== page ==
Release Date: November 12, 2018 10:00AM (EST)
Media Use: Copyright
About This Video
Stars like our Sun end their lives by casting off their outer layers, briefly forming a spectacular "planetary nebula" like the Helix Nebula. In visible light, we see the glow of hot gases illuminated by a hot, compact core, known as a "white dwarf." Shifting into the near-infrared reveals the glow of more complex molecules formed in the outer shell. The mid-infrared glow highlights the warm (bright red) dust surrounding the white dwarf.
Optical: Hot gas ejected from a dying star glows.
Near-Infrared: Near-infrared light reveals cooler material.
Mid-far-Infrared: Warm dust is identified in mid-infrared light.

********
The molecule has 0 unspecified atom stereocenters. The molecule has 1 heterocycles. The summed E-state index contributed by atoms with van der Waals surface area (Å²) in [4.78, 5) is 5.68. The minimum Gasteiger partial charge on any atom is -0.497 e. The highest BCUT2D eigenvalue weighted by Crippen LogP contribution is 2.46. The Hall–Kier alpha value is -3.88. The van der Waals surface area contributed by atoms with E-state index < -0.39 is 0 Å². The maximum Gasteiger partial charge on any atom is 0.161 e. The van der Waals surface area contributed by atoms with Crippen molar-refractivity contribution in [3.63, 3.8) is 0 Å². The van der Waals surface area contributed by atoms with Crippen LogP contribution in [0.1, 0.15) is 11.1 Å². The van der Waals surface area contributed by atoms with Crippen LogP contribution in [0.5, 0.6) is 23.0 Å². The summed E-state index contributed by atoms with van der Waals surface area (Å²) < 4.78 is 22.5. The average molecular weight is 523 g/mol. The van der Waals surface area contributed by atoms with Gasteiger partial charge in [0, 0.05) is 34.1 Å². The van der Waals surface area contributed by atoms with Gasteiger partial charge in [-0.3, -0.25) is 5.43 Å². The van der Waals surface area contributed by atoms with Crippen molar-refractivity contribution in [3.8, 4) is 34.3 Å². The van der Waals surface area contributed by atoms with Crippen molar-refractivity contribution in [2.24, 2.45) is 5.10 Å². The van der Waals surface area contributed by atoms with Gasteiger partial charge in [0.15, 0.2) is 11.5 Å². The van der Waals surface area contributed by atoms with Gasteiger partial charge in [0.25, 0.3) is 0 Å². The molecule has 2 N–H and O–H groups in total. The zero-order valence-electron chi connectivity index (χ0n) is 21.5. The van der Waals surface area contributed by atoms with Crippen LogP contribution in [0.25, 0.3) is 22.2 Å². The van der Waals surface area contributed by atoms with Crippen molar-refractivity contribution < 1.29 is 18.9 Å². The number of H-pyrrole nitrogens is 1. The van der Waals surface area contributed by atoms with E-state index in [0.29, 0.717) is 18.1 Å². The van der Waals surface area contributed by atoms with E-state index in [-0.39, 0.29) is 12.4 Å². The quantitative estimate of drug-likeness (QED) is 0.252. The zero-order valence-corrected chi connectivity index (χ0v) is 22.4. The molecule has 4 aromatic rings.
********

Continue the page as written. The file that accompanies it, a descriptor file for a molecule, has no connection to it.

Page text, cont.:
Infrared-Ultraviolet: The ultraviolet light traces the hot gas being expelled from the dying star.
ABOUT THE INFRARED UNIVERSE COLLECTION
The human eye can only see visible light, but objects give off a variety of wavelengths of light. To see an object as it truly exists, we would ideally look at its appearance through the full range of the electromagnetic spectrum. Telescopes show us objects as they appear emitting different energies of light, with each wavelength conveying unique information about the object. The Webb Space Telescope will study infrared light from celestial objects with much greater clarity and sensitivity than ever before. Explore the Infrared Universe.
Adapted from Cool Cosmos by IPAC, with additional contributions from Bruno Merin and Miguel Merin (Pludo).